Thornton relishes this milestone marker

By Barbara Matson
Globe Correspondent / April 7, 2011

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Shawn Thornton is not a numbers guy. He doesn’t watch the clock, he doesn’t really know for sure where his team is in the standings, and it’s easy enough to keep track of his points.

But the third-year Bruin wing needs a little more room on the scoresheet after he moved into double digits for the first time in his NHL career last night, scoring his 10th goal of the season as the Bruins beat the Islanders, 3-2, at TD Garden.

“That’s not a milestone for most guys but for myself, it’s a big one, so I’ll take it,’’ said Thornton, whose previous season high was the six he scored for the Bruins two seasons ago.

After the team’s flatfooted loss to the Rangers Monday, it was Thornton and his fourth-line teammates, Gregory Campbell and Daniel Paille, who brought the iron to the lineup last night; while most of the Bruins played another soft game, the fourth liners skated as if every step meant something. Campbell scored the winner in the second period, and Paille, twice denied on quick one-timers by Islander goalie Rick DiPietro, ended the game sprawled on the blue line, curled around the puck, after a dramatic block of a last-minute Islander shot.

“Just the commitment from those guys, that’s probably one of the positive things that came out of tonight,’’ said Bruins coach Claude Julien. “If you can get that kind of effort and production from that fourth line, imagine if the other lines are going how good we can be.’’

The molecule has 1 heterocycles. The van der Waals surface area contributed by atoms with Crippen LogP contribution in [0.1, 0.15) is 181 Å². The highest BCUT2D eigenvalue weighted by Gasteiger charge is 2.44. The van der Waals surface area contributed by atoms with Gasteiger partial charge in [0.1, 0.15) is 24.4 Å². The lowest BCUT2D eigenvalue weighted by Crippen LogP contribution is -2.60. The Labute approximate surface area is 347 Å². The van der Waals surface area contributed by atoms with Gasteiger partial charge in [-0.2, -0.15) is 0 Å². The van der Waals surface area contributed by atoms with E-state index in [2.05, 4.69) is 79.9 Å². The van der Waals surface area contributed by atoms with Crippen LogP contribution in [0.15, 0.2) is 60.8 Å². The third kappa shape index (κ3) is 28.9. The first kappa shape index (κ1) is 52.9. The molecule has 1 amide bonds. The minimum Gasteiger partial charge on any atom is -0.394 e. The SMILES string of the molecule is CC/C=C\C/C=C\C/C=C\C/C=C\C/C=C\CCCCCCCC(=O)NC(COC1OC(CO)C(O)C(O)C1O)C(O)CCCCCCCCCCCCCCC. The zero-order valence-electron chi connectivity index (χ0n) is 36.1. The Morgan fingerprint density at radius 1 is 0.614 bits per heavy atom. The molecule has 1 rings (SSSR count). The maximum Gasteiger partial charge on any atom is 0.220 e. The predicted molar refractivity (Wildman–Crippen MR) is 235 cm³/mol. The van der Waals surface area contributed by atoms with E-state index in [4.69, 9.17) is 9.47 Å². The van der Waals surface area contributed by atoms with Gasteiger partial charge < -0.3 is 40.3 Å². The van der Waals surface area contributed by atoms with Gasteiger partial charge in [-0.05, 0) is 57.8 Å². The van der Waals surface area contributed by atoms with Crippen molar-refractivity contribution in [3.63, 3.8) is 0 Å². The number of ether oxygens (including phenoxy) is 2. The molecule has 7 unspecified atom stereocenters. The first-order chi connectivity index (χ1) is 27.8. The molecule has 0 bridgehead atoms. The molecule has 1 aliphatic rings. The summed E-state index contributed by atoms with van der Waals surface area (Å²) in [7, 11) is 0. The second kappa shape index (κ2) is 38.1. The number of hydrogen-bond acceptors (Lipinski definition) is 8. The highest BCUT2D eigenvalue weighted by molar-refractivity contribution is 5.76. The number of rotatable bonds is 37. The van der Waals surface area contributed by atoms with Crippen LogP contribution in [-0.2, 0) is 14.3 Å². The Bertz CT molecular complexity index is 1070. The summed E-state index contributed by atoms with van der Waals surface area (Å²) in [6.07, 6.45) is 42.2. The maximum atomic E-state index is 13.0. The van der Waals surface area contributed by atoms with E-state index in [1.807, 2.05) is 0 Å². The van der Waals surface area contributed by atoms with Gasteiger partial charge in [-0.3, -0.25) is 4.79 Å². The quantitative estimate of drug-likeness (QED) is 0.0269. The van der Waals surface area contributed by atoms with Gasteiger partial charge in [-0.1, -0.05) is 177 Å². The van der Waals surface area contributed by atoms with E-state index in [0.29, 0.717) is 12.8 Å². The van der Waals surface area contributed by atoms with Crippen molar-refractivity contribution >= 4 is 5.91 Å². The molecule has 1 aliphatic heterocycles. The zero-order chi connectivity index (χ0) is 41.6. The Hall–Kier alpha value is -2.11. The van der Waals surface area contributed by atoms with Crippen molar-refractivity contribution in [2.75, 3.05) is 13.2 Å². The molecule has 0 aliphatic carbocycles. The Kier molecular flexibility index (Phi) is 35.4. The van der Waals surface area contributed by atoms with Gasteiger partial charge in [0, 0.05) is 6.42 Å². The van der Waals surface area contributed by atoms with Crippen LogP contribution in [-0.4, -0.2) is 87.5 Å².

Before the game, Thornton received the Eddie Shore Award, an annual honor chosen by the “Galley Gods’’ for “exceptional hustle and determination.’’

That was sweet. But the goal he picked up was sweeter still. The 33-year-old Thornton is playing his 15th year of professional hockey, including nine years where he spent most of his time in the American Hockey League, until his 2006-07 call-up to Anaheim (from Portland) landed him in the NHL for good.

“Six hundred whatever games is a long time to play down there,’’ he said. “It can wear on you. I’m very fortunate that a team gave me a break and it’s been awesome ever since.

“Ten’s a big number. I always thought I had the potential to get there and I’m very happy to prove it.’’

Thornton, playing his first game after missing three with a 40-plus-stitch gash in his forehead, was the picture of persistence as he bulldozed his way to the goal, scoring at 19:59 of the first period to give the Bruins a 1-0 lead.

Dennis Seidenberg sent the puck down low from the left point, and Thornton and his determined linemates went to work, ignoring the clock, which showed only a few seconds remaining in the period.

On a pass from Campbell, Thornton got a poke at the puck, DiPietro blocked that, and Paille stabbed at the rebound.

Thornton never quit on the play and he was in position to sweep the next rebound past DiPietro’s outstretched glove into the net.

“[Paille] and [Campbell] were all over the puck on that goal,’’ said Thornton. “Just a lot of hard work from those guys and the puck ended up popping out to me at the back door. It wasn’t that tough. [Paille] made a great play there.’’

Campbell and Thornton have played together all season, first with Brad Marchand, sometimes with Tyler Seguin or Michael Ryder, most recently with Paille.

“The guys that I have played with this year have made my job a lot easier,’’ said Thornton, who said he appreciated the Eddie Shore Award, but added he would have voted for his centerman, Campbell.

“Well, we just try to keep it simple and provide energy for the team,’’ said Campbell. “Our job is not very complicated. We have to work hard, we have to be first on every puck and create chances, and be strong defensively. I felt there was a little chemistry with us tonight.’’

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